Personal profile


Our research is focused on understanding the mechanisms of oocyte development, maturation and fertilization in mammals. Early embryo development in mammals is driven and underpinned by a healthy fertile oocyte. How the oocyte acquires this developmental potential is not understood and problems in oocyte quality are largely responsible for the high rates of infertility and miscarriage in the population.


Our work focuses on understanding how the oocyte undergoes the meiotic cell divisions and why the rate of chromosome abnormalities is so high in women in their late 30s and early 40s. A major factor in determining oocyte quality is the ability of mitochondria to generate ATP. We are studying mitochondrial dynamics and function in oocytes with the aim of modulating mitochondrial activity in order to improve oocyte quality. We have established a new collaboration with Monash IVF in order to translate our findings to the clinic. Our research has been funded by long term MRC Programme Grants and the ARC and the results are published in leading journal including Nature Cell Biology, Science, Developmental Cell, Development and Journal of Cell Biology.

Career Summary:

John obtained his PhD in 1991 from the University of Adelaide before moving to the MRC Experimental Embryology Unit in London. John moved to University College London (UCL) in 1996 where he held an MRC Fellowship and an academic position. In 2004 John was appointed Professor and Head of Department of Physiology, becoming the Associate Dean and Director of the UCL Division of Biosciences in 2007.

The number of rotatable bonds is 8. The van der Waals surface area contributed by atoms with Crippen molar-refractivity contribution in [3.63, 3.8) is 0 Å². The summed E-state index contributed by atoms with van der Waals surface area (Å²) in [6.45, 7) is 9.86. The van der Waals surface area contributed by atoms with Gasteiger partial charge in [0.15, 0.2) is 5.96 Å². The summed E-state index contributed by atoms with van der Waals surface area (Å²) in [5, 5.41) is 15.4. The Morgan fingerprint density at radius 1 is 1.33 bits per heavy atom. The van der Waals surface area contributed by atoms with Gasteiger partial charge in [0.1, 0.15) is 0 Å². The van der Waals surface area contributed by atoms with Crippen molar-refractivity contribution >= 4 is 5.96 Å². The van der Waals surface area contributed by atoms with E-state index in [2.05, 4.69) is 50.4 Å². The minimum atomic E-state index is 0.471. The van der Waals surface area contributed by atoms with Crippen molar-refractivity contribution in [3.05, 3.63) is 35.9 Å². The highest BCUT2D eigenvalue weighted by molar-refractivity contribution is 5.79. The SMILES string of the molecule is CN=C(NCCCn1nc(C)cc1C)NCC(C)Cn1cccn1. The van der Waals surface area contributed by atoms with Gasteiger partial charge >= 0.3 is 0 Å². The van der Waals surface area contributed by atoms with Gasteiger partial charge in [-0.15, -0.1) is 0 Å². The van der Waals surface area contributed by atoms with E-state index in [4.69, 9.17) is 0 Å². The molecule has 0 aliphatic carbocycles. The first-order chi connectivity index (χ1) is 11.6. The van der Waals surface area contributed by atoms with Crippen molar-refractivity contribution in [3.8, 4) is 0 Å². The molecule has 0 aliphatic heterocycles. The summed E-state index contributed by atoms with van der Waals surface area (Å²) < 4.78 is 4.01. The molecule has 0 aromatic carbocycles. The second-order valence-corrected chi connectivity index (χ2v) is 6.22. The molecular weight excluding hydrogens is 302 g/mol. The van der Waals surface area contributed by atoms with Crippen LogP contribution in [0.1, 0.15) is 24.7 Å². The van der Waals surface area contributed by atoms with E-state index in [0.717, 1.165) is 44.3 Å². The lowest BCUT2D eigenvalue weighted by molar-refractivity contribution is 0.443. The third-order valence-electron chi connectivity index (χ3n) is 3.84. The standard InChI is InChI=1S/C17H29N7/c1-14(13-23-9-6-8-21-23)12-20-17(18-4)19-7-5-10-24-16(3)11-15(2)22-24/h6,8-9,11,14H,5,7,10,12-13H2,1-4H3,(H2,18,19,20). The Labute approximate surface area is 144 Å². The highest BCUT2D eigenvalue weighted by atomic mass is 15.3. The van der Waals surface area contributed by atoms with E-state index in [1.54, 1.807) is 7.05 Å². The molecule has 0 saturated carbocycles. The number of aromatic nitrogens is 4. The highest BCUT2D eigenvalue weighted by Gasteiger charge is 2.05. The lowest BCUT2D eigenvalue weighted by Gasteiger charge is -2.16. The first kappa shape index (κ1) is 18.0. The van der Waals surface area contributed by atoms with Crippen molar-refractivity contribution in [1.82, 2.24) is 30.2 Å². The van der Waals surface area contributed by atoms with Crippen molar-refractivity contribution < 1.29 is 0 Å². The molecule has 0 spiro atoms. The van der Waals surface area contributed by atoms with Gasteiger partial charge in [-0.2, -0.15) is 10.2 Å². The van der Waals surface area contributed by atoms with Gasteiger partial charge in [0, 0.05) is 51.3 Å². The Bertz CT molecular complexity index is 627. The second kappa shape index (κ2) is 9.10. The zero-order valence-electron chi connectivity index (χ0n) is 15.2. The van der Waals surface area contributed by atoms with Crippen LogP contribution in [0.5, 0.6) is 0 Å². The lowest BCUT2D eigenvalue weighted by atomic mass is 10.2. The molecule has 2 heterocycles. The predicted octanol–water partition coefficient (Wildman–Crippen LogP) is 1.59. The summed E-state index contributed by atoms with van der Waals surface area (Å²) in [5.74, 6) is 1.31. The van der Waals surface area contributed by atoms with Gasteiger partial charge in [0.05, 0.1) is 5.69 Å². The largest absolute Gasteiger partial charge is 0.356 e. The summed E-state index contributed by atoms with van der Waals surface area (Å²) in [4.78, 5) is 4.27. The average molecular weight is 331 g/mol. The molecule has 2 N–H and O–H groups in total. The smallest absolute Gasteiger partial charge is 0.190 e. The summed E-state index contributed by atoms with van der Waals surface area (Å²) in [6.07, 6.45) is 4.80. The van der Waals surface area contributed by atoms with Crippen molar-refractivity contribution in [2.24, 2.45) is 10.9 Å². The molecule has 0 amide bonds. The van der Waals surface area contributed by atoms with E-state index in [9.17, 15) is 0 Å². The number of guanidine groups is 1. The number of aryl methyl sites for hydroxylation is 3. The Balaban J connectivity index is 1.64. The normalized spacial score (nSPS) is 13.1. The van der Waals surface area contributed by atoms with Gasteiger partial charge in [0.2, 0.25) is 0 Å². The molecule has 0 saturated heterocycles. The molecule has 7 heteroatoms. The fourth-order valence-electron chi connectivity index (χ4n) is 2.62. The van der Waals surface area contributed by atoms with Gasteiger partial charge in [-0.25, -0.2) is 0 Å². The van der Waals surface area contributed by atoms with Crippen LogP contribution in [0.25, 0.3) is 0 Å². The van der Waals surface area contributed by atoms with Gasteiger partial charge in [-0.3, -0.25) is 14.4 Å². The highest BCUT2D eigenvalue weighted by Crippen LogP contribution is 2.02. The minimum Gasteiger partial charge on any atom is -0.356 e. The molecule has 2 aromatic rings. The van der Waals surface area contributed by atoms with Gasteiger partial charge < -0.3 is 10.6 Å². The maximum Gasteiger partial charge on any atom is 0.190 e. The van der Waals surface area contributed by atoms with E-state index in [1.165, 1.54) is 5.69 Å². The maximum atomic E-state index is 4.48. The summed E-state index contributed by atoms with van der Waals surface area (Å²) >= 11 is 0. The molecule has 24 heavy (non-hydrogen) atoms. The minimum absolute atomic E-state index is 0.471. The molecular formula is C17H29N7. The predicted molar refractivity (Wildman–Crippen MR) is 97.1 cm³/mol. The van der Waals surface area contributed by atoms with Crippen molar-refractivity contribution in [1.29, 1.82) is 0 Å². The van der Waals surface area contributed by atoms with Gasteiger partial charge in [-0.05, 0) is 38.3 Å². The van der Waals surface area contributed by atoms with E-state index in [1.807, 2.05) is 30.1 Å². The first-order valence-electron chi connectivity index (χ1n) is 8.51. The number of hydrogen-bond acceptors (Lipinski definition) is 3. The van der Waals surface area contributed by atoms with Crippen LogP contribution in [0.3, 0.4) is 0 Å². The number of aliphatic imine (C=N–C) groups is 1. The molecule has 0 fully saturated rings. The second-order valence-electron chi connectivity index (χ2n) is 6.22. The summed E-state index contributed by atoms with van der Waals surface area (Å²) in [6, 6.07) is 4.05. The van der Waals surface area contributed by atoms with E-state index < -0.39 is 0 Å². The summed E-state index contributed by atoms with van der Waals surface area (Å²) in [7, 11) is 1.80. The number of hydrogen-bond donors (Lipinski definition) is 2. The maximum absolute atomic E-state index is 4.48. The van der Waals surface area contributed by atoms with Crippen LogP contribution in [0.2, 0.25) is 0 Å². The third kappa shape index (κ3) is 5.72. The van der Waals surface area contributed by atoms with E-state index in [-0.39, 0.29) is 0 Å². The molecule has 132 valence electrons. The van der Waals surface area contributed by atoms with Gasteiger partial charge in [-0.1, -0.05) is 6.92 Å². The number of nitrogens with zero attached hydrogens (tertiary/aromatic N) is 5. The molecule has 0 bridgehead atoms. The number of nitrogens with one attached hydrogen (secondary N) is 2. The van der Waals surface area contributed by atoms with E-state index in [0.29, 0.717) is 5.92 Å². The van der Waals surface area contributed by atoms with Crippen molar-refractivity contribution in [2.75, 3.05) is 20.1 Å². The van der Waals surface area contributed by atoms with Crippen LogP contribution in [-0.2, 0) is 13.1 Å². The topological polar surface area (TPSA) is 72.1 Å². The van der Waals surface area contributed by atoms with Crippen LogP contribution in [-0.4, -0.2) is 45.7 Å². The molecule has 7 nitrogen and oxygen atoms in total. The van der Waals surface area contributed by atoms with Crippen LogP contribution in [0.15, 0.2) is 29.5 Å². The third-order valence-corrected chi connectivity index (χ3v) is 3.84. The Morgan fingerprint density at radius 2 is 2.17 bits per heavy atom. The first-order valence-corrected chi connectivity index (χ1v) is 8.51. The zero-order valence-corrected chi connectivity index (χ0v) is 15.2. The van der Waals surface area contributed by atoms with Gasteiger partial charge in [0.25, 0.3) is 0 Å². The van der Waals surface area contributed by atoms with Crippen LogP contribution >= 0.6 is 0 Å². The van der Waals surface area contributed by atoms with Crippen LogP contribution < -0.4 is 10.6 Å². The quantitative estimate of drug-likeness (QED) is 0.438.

Prof John Carroll joined Monash University in September 2012 to take up the position of Head of School of Biomedical Sciences.

Supervision interests

Expertise related to UN Sustainable Development Goals

In 2015, UN member states agreed to 17 global Sustainable Development Goals (SDGs) to end poverty, protect the planet and ensure prosperity for all. This person’s work contributes towards the following SDG(s):

  • SDG 3 - Good Health and Well-being

Research area keywords

  • fertility
  • oocyte
  • meiosis
  • aneuploidy
  • cell cycle

Collaborations and top research areas from the last five years

Recent external collaboration on country/territory level. Dive into details by clicking on the dots or